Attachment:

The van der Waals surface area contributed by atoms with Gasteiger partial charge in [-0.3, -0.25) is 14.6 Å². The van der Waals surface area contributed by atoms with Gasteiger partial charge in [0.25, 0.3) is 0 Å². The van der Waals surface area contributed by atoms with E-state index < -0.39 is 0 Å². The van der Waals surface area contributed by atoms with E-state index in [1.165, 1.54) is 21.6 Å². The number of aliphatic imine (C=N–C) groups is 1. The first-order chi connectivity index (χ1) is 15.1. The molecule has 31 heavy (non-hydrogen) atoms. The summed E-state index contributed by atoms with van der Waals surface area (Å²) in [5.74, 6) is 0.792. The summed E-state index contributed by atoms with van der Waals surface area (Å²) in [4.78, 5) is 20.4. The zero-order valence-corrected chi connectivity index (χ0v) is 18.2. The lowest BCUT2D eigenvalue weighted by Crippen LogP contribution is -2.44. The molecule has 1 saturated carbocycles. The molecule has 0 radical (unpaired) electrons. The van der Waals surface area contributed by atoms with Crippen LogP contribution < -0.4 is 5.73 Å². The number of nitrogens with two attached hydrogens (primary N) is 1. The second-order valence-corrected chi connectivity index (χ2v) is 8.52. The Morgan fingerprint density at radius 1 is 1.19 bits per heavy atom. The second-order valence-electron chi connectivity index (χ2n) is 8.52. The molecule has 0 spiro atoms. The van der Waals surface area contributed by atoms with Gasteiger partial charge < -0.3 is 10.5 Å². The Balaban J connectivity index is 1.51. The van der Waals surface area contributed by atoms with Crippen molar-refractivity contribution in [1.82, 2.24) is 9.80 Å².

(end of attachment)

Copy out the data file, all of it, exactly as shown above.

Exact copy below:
The van der Waals surface area contributed by atoms with Gasteiger partial charge in [-0.3, -0.25) is 14.6 Å². The van der Waals surface area contributed by atoms with Gasteiger partial charge in [0.25, 0.3) is 0 Å². The van der Waals surface area contributed by atoms with E-state index < -0.39 is 0 Å². The van der Waals surface area contributed by atoms with E-state index in [1.165, 1.54) is 21.6 Å². The number of aliphatic imine (C=N–C) groups is 1. The first-order chi connectivity index (χ1) is 15.1. The molecule has 31 heavy (non-hydrogen) atoms. The summed E-state index contributed by atoms with van der Waals surface area (Å²) in [5.74, 6) is 0.792. The summed E-state index contributed by atoms with van der Waals surface area (Å²) in [4.78, 5) is 20.4. The zero-order valence-corrected chi connectivity index (χ0v) is 18.2. The lowest BCUT2D eigenvalue weighted by Crippen LogP contribution is -2.44. The molecule has 1 saturated carbocycles. The molecule has 0 radical (unpaired) electrons. The van der Waals surface area contributed by atoms with Crippen LogP contribution < -0.4 is 5.73 Å². The number of nitrogens with two attached hydrogens (primary N) is 1. The second-order valence-corrected chi connectivity index (χ2v) is 8.52. The Morgan fingerprint density at radius 1 is 1.19 bits per heavy atom. The second-order valence-electron chi connectivity index (χ2n) is 8.52. The molecule has 0 spiro atoms. The van der Waals surface area contributed by atoms with Gasteiger partial charge < -0.3 is 10.5 Å². The Balaban J connectivity index is 1.51. The van der Waals surface area contributed by atoms with Crippen molar-refractivity contribution in [1.82, 2.24) is 9.80 Å².